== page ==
My word though, the action scenes were completely nailed by Sanderson, holy shit. Gut-wrenching and brutal with so much love for the metal-based magic system, I can write essays on how much thought went into it. This was the two parts that nailed the series for me, and the battle between Kelsier and the brutal Inquisitor of the Steel Ministry was the crux of the entire book. Much better then the climatic fight (I do feel sorry for the Lord Ruler though, even if he comes off as a bit of a knob.)

Main Protagonist Vin starts off as a street urchin with brother issues and a ton of trust issues but slowly comes into being as the most powerful Mistborn in the world. Now, again, I hate chosen ones. I really bloody hate them, and in my first read of the trilogy, Vin really annoyed me because she didn’t really seem anything special. However, in re-reads, I am growing to like her again. It might have just been from the basic layout of the writing for the masses that ground me, as she is a bit overpowered (very overpowered in fact, but one of her fights two-thirds into the book was excellent).

This takes me into characters, and there is a good range of them. I really liked the thieving crew, although once again, having them as nice thieves felt a bit convenient. Give me the backstabbing arseholes any day, but I did enjoy their dynamic. Breeze and Ham are hilarious when they are together even though the crew at times felt a bit like a frat party. Kelsier and Sazed steal the show from book one, and you’ll see Sazed slowly grow in importance (him turning into a love-broken emo during Book 3 annoyed the hell out of me, however), and in Era 2…well, he is a bit of an asshole. (Spoiler Alert) Although there is a lot of black and white viewpoints, we get to go into the nobility mind, which brings us to Elend Venture.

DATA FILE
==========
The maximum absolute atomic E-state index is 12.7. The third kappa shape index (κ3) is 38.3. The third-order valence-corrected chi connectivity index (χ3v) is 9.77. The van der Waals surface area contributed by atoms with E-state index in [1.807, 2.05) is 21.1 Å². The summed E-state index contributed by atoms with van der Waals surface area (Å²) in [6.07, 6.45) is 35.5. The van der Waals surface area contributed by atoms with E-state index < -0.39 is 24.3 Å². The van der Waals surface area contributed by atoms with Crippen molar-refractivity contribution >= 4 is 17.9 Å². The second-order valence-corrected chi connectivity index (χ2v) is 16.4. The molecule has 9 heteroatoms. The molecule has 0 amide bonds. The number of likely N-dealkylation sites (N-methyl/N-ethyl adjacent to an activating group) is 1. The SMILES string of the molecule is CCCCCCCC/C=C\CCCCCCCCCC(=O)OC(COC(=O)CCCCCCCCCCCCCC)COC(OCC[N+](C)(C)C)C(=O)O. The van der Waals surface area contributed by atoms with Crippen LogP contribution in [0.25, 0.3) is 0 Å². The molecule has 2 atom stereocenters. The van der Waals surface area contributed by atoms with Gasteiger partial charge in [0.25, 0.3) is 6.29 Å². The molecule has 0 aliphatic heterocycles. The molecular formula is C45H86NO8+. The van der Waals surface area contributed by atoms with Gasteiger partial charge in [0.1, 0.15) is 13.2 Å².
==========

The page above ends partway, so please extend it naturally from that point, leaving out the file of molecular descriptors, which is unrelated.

A lovable moron, his and Vin’s growing…romance was a big part of the book and a mixed one. If there is one thing I’ve seen Sanderson sometimes struggle with, it is pulling off romances, and their relationship always felt a bit strange. Book Two really struggled on this regard in one of the worst love triangles I have ever read, (Nothing beats Twilight on shit though), but the final book of Era 1 was a masterpiece on their romance, and the final scenes were heartbreakingly beautiful. You got me rooting for their romance, and I really dislike romance in fantasy in general. Their scenes together throughout The Final Empire was interesting and I slowly grew attached to the pair of them, and the scene when Elend comes looking for Vin in the climax is one of my favorite moments and a huge moment for Vin. Nobody ever came back for her before and her emotion was beautiful.
In conclusion, even though I had a couple of gripes with The Final Empire, I really liked it, and reading more of Sanderson’s works, he managed to fix a lot of issues he had with this opener, especially regarding romances. Era 2 was brilliant for that I think (and hilarious, Wayne is fucking brilliant) and some of his attempts at humor was a lot better. (Except for Shallan in the Stormlight Archive. Seriously. Fuck off Shallan. Love that series though!) Easily a 4/5 book, on some days it is a five star. Usually when I re-read Kel fight the Steel Inquisitor.